State officials set an Oct. 7 date for the election on whether to recall Democratic Governor Gray Davis, giving him less than three months to fight for his political life. \nLieutenant Governor Cruz Bustamante announced the date on Thursday, one day after state officials certified that the Republican-led drive to recall Davis had collected more than enough signatures to make it onto the ballot. \nIt will be the US' first gubernatorial recall election in 82 years. \nCandidates seeking to replace Davis must now scramble to start their campaigns and declare their candidacies by Aug. 9 -- 59 days before the election. Bustamante, himself a Democrat, selected the latest possible date allowed by California law for the unprecedented recall election. \nBy Thursday, just one Republican candidate -- US Representative Darrell Issa, who bankrolled the recall signature-gathering effort with US$1.7 million of his own money -- was definitely in the running. Several others were said to be weighing a decision, including actor Arnold Schwarzenegger and the 1996 Republican vice presidential nominee Jack Kemp. \nKemp didn't immediately return a message left after hours Thursday. \nSchwarzenegger, in Mexico to promote Terminator 3, said: "I have no announcement to make, if that's your question." \nDavis has branded the Republican-led drive to oust him "a hostile takeover by the right," and allies have said they expect to spend US$15 million to US$20 million to campaign against the recall. \nThe recall effort has set the stage for a bruising political battle. \n"Up until today it was a referendum on Gray Davis," state Democratic Party spokesman Bob Mulholland said. "Now it's a comparison between Governor Gray Davis, a Democrat progressive, against a Republican bum." \nRecall supporters say they are planning a "very aggressive campaign" with a US$15 million budget.
INTERNET CURBS: People are rushing to erase their digital footprints after police given powers over online activity, although it might take years for the full effect to be felt At midnight on Tuesday, the Great Firewall of China, the vast apparatus that limits the country’s Internet, appeared to descend on Hong Kong. Unveiling expanded police powers as part of contentious new national security legislation, the Hong Kong government enabled police to censor online speech, and force Internet service providers to hand over user information and shut down platforms. Many residents, already anxious since the legislation took effect last week, rushed to erase their digital footprint of any signs of dissent or support for the past year of protests. Hong Kong Legislator Charles Mok (莫乃光), a pro-democracy member of the Legislative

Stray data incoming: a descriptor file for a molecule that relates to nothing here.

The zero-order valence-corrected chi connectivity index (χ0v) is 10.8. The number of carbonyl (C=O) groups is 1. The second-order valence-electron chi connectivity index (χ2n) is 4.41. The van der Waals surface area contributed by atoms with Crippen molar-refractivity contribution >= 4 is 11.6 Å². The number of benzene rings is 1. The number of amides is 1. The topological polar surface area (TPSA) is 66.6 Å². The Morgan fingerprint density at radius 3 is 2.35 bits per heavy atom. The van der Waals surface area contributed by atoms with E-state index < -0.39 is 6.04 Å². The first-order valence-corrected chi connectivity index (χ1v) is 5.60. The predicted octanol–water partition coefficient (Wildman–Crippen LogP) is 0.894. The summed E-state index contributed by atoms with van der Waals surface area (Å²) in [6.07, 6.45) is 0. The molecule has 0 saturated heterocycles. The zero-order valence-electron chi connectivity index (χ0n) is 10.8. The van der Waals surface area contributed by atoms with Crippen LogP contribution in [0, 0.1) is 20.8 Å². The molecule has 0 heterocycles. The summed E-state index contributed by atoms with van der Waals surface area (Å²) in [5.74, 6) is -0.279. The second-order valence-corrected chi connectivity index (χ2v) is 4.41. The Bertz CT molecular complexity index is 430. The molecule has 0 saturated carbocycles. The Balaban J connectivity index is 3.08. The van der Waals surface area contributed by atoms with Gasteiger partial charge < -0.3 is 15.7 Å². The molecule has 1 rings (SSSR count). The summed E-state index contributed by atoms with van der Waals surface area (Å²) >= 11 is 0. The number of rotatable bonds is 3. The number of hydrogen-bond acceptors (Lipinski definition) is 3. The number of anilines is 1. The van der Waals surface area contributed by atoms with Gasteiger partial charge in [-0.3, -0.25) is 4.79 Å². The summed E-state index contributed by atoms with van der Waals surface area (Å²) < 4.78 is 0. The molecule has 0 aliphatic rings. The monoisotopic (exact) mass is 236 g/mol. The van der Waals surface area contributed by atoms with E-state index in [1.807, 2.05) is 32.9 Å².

‘SUICIDE’: Media reports said Park Won-soon went missing on Thursday after a staff member filed a sexual harassment claim against him this week Seoul mayor Park Won-soon, viewed as a potential candidate for the 2022 presidential election, was found dead of an apparent suicide hours after he was reported missing, police said, adding that he was the subject of an undisclosed investigation. In a note he is thought to have left behind on his desk, Park offered his apologies. “I thank everyone who was with me in my life. I apologize to my family for only making them suffer from pain,” according to the note that was released by his office yesterday. Park, in his letter, asked to be cremated and have his remains spread
RISKY BUSINESS: The Chinese firm has stockpiled 500,000 pieces of 5G equipment not covered by US sanctions, but fears a wider ban could be announced in the UK Huawei Technologies Co believes it can supply 5G hardware unaffected by US sanctions to the UK for the next five years, sidestepping the expected conclusion of British emergency review on Tuesday. The company has stockpiled 500,000 pieces of kit, but fears a wider ban on its equipment is to be unveiled to placate rebel British Conservative Party lawmakers, who say that the Chinese supplier represents a national security risk. The British government on Friday said that it was “very likely” that British Secretary of State for Digital, Culture, Media and Sport Oliver Dowden would make a statement to parliament on Tuesday
“Leaving a place that I love was very difficult. We’re all Hong Kong people who come out to protest because we love Hong Kong. But now we are forced to leave.” *Jay* is a former Hong Kong resident who attended many of last year’s protests, including on the front lines. He was arrested and charged with riot offenses, but fled the territory when he was being released on bail several months ago. He is now among dozens of Hong Kong residents seeking political asylum in Australia, and he has no expectation of returning home. “When I was taking the bus to the